AFA Football Player Request for Help

From: USAF Academy Cadet Football Player’s E-Mail Address Withheld

Subject: AFA Football Player Request for Help

Date: December 1, 2015 at 12:18:30 PM MST

To: Information Weinstein <[email protected]>

 

Dear Mr. Mikey Weinstein and the MRFF,

I am a member of and play on the Air Force Falcons football team. We have a bad problem going on here now. And I have asked the MRFF to please help me and others on the team in a certain matter regarding public religious practices.

Please keep my name out of all of this because of what they could do to me for going to you.

The problem is specifically the kneeling down in public prayer by most of the members of our football team. Certainly the majority. This has been done prior to our games on the playing field right in front of everyone in attendance in the stadiums. And I and others ask for the MRFF to help us get it to stop.

The coaches and others are not officially or directly making us do it together. But some clearly favor it. That is for certain. It is certain cadets on the team who are viewed as leaders (and even some who are not but still have team influence) who are leading the public praying. If you don’t go along with it you are not going to be viewed as a good follower or teammate. I am not alone. There are enough of us who feel pressured to conform and this is wrong. I have not seen any of our opponents do what our so many players on the AFA team have been doing. I mean virtually the whole team kneeling down and praying on the field in front of the crowds. This is wrong for several reasons which I shouldn’t have to go into because it’s obvious. I have seen the statements Mr. Weinstein sent me by the 3 grads. The 2 generals and the the other AF officer as to why this so bad and I and the others I’ve shown them to agree with them totally.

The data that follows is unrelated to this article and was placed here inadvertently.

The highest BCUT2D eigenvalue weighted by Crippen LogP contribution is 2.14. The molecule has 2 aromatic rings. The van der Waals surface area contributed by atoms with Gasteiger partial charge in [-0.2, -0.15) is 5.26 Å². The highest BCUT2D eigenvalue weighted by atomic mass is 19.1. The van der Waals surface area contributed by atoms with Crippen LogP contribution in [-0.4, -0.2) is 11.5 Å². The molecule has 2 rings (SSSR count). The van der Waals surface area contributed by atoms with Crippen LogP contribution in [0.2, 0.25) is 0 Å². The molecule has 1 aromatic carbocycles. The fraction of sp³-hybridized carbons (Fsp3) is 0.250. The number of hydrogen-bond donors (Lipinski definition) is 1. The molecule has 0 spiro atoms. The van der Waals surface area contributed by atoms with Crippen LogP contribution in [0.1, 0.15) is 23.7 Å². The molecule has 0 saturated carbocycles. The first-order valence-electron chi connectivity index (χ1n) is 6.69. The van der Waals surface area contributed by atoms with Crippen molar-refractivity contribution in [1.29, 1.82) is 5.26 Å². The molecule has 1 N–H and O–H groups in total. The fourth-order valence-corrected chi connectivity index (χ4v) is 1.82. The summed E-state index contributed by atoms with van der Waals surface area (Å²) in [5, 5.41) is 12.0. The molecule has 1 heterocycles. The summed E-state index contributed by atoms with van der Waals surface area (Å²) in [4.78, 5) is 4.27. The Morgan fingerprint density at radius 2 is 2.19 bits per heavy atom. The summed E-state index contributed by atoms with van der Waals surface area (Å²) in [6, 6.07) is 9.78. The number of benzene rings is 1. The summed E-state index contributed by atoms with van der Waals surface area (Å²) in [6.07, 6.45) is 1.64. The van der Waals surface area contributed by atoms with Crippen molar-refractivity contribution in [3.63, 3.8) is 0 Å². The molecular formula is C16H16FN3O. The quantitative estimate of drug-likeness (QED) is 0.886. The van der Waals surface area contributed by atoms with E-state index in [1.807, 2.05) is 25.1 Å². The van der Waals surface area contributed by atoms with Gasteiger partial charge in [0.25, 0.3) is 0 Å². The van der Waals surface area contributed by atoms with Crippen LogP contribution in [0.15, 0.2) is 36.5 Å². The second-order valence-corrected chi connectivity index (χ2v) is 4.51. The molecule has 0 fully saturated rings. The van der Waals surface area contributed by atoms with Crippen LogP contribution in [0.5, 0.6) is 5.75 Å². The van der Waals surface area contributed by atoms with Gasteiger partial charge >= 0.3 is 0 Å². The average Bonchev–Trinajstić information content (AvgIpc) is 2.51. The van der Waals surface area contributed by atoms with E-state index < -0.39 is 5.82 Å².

I really don’t want to say much more and do not want my name used please. I do not want to get into trouble here at the Academy for asking for the MRFF’s help but there was no other choice. My girlfriend (also a cadet) had gone to the MRFF before on another problem months ago and you all helped her. Her name never came out either so I am trusting the MRFF like she does. We both thank the MRFF for what they do.

I talked with my mom and dad first and they put me in touch with the MRFF after they talked to Mr. Weinstein. I happen to be raised as a Christian and still practice that faith. Not all of us on our team are like my background. It is causing dissension but no one will talk about it. Many don’t even see it. There can be whispers but even that can get you jacked up bad. And if we asked the coaches to help us you better be very careful which coach you go to.

My and the others solution for this is to just have the players kneel in prayer or do other religious stuff out of the public view. And in the locker room and such. There’s tons of non-public praying options for us all.

Thank you for hearing me out and for giving me and the others a way to express our disapproval and fears without getting hurt in the process of doing so. How can we be hurt? A lot of ways. One of the worst is by getting tagged as an informer here at USAFA and having this follow us after we get into the Air Force. None of us should have to deal with this on those terms. We didn’t cause this on the playing field praying epic fail.

V/R

(USAF Academy cadet football player’s name, cadet rank, cadet title, football team position and cadet squadron all withheld)

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2 Comments

  1. Tom Frazee

    Just as all the players, from both teams n the Super Bowl, getting on their knees and praying toward the east, right after the Natinal Anthem and before the coin toss.

  2. J. Johnson

    The fact that non-public places exist where they could pray is irrelevant. This public display of piety has nothing to do with appealing to a deity. It’s all about daring anyone to stop them. Of course they could pray privately, but this is their way of saying a big F-U to Mikey Weinstein and anybody who doesn’t want to participate or who doesn’t like it. Keep up the good work, MRFF, and hang in there, cadet.

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